- Enter the SMTP mail server for incoming mail, which is the SharePoint Server name in this example.
- Under the setting for accepting messages from authenticated users only, click Yes, so that only authenticated domain users can send email to the server. This setting can be changed to No if you want to accept anonymous email from the Internet into the site content.
- Scroll down the page and examine the settings listed in Figure 18.3. Check the box to allow the creation of distribution groups from SharePoint sites.
Figure 18.3 Configuring incoming email settings.
- Enter a display address for the incoming email server. It should include the Fully Qualified Domain Name (FQDN) of the server name so mail messages can be sent to the server. The server in this example is server4.companyabc.com.
- Finally, configure which email servers from which SharePoint site will accept email. Enter the IP address of any Exchange hub transport servers that will be relaying mail to SharePoint. In this example, 10.10.10.3 is the IP address of the Exchange 2007 server.
- Click OK to save the changes.
Using the Directory Management Service
The Directory Management Service in SharePoint 2007 uses a timer job within SharePoint to automate the creation of contact objects. These contacts are automatically created to allow inbound mail to document libraries or lists within SharePoint to be automatically enabled.
For example, when a document library called Companyabc-doclib is created and selected to be email enabled, the SharePoint Directory Management Service automatically creates a contact object in Active Directory that has a primary SMTP address of firstname.lastname@example.org. This contact then inherits a secondary SMTP address of email@example.com through Exchange recipient policies.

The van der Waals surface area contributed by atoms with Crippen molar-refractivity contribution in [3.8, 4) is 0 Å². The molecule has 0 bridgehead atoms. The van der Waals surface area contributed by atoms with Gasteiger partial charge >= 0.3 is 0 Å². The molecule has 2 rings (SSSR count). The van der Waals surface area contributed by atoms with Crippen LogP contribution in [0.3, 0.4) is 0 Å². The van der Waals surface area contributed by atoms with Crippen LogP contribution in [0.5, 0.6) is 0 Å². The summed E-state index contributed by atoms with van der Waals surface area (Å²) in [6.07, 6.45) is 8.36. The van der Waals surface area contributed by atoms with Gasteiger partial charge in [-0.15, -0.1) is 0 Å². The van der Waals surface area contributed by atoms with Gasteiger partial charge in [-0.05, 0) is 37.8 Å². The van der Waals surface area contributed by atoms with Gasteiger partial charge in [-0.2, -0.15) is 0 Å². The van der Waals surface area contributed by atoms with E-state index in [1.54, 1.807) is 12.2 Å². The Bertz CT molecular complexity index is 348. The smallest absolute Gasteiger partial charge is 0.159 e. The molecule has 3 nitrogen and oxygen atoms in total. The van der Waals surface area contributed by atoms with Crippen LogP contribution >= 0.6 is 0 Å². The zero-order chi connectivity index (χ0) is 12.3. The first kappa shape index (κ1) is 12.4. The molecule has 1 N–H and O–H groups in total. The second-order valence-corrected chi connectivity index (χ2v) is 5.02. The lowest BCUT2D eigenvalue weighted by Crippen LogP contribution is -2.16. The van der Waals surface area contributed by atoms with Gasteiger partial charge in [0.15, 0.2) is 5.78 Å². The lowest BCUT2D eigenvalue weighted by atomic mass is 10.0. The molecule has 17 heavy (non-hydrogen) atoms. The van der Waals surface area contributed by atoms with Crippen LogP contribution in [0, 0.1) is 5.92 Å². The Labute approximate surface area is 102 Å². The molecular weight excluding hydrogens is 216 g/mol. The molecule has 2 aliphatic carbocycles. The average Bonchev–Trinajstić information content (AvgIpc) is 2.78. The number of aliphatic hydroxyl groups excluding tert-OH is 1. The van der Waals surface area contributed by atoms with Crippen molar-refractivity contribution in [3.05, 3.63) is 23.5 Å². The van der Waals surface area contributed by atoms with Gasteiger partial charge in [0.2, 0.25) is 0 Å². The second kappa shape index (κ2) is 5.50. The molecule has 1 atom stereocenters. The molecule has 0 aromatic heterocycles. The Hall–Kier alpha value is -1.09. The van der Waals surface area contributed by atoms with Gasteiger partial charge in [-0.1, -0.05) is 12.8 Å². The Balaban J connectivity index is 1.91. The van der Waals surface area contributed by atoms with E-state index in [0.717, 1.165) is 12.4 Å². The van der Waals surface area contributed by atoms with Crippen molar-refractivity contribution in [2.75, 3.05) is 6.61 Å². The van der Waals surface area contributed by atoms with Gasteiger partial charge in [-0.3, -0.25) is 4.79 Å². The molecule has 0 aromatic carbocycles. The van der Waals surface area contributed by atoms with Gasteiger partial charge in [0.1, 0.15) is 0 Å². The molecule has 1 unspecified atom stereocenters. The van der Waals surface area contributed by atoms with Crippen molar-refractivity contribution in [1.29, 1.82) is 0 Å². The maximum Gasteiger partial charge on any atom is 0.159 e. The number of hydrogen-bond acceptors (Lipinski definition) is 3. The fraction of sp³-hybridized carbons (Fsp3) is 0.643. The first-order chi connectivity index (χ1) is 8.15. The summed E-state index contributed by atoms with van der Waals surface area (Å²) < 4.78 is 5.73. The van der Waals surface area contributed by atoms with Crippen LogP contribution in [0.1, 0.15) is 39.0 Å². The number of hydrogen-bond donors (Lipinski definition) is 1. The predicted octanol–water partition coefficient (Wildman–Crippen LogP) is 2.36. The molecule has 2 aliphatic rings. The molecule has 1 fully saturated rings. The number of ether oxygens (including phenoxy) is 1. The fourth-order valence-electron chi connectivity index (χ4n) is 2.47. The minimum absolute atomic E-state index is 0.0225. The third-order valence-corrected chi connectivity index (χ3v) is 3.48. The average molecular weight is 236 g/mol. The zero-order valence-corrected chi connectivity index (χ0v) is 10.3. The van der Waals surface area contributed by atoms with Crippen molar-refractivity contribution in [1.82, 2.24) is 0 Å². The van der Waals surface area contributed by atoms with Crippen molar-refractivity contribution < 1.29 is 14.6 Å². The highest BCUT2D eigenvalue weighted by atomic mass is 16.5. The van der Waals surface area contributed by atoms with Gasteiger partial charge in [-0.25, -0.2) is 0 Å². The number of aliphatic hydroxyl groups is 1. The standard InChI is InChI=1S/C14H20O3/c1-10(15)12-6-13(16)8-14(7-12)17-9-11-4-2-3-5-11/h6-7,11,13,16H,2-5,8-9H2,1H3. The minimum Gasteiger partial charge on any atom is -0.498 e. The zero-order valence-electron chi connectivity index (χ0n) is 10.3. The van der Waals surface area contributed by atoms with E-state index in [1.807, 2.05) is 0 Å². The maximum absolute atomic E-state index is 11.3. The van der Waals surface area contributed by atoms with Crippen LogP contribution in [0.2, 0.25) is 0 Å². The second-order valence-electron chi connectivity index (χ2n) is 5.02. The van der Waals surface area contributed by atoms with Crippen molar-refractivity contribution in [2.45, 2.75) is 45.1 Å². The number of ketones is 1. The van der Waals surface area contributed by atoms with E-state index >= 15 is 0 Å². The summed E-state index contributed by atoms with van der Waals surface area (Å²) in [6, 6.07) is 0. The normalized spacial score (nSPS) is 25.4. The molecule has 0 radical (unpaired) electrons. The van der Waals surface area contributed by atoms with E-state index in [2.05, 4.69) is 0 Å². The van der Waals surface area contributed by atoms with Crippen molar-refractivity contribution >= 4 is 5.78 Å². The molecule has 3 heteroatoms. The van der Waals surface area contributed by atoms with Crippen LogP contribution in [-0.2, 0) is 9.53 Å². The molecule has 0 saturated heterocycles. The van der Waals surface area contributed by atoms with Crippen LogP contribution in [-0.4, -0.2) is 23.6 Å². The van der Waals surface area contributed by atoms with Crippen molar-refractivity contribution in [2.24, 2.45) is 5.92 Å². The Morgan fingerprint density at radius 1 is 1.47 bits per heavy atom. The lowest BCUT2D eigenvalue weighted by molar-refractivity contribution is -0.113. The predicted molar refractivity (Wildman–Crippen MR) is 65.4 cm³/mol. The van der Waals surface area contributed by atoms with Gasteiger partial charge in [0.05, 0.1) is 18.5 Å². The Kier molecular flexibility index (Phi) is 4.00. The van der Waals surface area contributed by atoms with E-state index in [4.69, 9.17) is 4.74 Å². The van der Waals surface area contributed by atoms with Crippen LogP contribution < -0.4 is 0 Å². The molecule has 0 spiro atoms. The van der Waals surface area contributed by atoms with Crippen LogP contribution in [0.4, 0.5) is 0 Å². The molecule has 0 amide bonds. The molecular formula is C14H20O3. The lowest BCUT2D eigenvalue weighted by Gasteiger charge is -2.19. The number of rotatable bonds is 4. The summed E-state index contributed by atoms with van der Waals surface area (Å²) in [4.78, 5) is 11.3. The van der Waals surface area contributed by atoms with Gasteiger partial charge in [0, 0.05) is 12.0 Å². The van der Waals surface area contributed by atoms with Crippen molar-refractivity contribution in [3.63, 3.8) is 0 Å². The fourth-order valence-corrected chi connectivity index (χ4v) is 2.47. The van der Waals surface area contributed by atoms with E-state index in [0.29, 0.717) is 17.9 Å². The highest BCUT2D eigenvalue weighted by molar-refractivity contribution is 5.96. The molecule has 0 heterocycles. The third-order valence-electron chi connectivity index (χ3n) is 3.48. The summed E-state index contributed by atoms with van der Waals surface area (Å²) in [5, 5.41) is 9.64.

After the contact is automatically created, users can send email to this address, have it flow through the Exchange server, which then forwards it to the SharePoint Server (the primary SMTP address). It is accepted into the SMTP Virtual Server on the SharePoint Server, and then imported into SharePoint via a timer job that runs on the server. In this way, all emails sent to that address appear in the companyabc-doclib document library.
NOTE: For the Directory Management Service to work, the SharePoint service account needs to have add and modify rights to the OU that is specified in the Incoming Email Settings page. If this account does not have rights to the OU, automation of these contacts will fail. In addition, the SharePoint Web Application must run under domain credentials and not as Local Service or Network Service.
6 TIPS IN 6 MINUTES: INTEGRATING EXCHANGE 2007 AND SHAREPOINT 2007
Tip 1: Enabling incoming email functionality in SharePoint
Tip 2: Working with email-enabled content in SharePoint 2007
Tip 3: Understanding Microsoft Exchange Server 2007
Tip 4: Planning for an Exchange Server 2007 environment
Tip 5: Integrating Exchange 2007 with SharePoint 2007
Tip 6: SharePoint 2007 and Exchange 2007 best practices
This chapter excerpt from Microsoft SharePoint 2007 Unleashed, by Michael Noel and Colin Spence, is printed with permission from Sams Publishing, Copyright 2007.